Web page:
As one of the promising prognostic biomarkers with high accuracy for various patients, BCAR4 has also been claimed to be involved in diverse biological processes in cancers [48]. For instance, BCAR4 could activate mTOR pathway to induce cell proliferation and migration in chondrosarcoma [49], and regulate the expression of β-catenin by Wnt signaling pathway to promote the drug-resistance in gastric and breast cancer [20, 29]. Besides, BCAR4 could wire up the Hippo pathway effector- Yes-associated protein (YAP) and Hedgehog (Hh) signaling to reprogramme glucose metabolism in breast cancer [18]. Co-expression of BCAR4 and low level of ERBB2 occurs frequently and indicate a worse PFS outcome for breast cancer patients undergoing tamoxifen resistance [45]. Moreover, the overexpression of BCAR4 could upregulate glioma-associated oncogene 2 (GLI2) level and promote cancer cell viability, migration and invasion both in vitro and in vivo [24].

 Figure 5 

Forest plots for the association between BCAR4 expression with lymph node metastasis (A) and distant metastasis (B).

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 Figure 6 

Sensitivity analysis of BCAR4 expression for overall survival (OS).

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 Figure 7 

Publication bias of BCAR4 expression for overall survival (OS): Begg's funnel plot (A) and filled funnel plot (B) after adjustment by using the “trim-and-fill” method.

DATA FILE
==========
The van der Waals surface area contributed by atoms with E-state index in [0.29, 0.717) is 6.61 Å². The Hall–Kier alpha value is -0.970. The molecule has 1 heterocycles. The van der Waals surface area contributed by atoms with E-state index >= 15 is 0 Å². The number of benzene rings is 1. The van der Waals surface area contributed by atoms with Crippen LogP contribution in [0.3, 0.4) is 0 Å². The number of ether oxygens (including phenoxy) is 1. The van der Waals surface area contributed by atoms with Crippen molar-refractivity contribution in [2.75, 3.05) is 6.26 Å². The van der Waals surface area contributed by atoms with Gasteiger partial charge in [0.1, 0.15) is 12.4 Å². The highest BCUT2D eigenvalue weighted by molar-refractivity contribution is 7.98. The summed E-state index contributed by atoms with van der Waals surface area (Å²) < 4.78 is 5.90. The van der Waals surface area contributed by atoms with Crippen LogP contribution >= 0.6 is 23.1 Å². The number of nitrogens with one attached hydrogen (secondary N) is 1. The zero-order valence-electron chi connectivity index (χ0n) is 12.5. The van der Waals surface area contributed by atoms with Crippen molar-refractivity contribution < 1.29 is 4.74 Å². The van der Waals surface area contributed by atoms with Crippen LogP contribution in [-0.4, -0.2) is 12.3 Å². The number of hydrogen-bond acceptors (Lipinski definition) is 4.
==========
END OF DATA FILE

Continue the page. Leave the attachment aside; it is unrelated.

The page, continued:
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Whereas BCAR4 knockdown could significantly suppress tumor cell proliferation, invasion and metastasis, as well as induce cell cycle arrest and increase apoptosis in NSCLC and cervical cancer [25, 50]. In addition, BCAR4 could mediate either canonical or non-canonical Hh cascade to activate GLI2-dependent gene transcription [30, 48], or regulate epithelial-mesenchymal transition (EMT) [49], and subsequently promote cell growth, metastasis and invasion in breast cancer and non-small cell lung cancer, or contribute to castration resistance in prostate cancer [26].

Taken together, the results of our comprehensive meta-analysis have demonstrated that BCAR4 expression is strong associated with unfavorable OS outcome and aggressive clinical features including metastasis and progression, suggesting an independent prognostic value for BCAR4 in human cancers and providing some insights for further research. However, it should be noted that several limitations still remain. First, some of the HRs were calculated by reconstructing survival curves rather than directly obtained from the original data, which might induce inevitable bias. Second, the cutoff value for BCAR4 expression varied across different studies due to the difficulty in reaching a consensus value, thus may introduce possible bias to the meta-analysis. Third, a majority of patients enrolled in our study were from China, except for one from the US and another from the Netherlands. Since discrepancy may exist among different races, our results may not be able to generalize to a larger spectrum of patients in other ethnicities and regions. Fourth, sample size of these studies is still small. Well-designed cohort studies with a larger sample size need to be carried out to further validate our results. Finally, the underlying mechanisms of BCAR4 in cancer progression still remain poorly understood, and thus more effort should be expanded to thoroughly elucidate the causative link between BCAR4 and human cancers.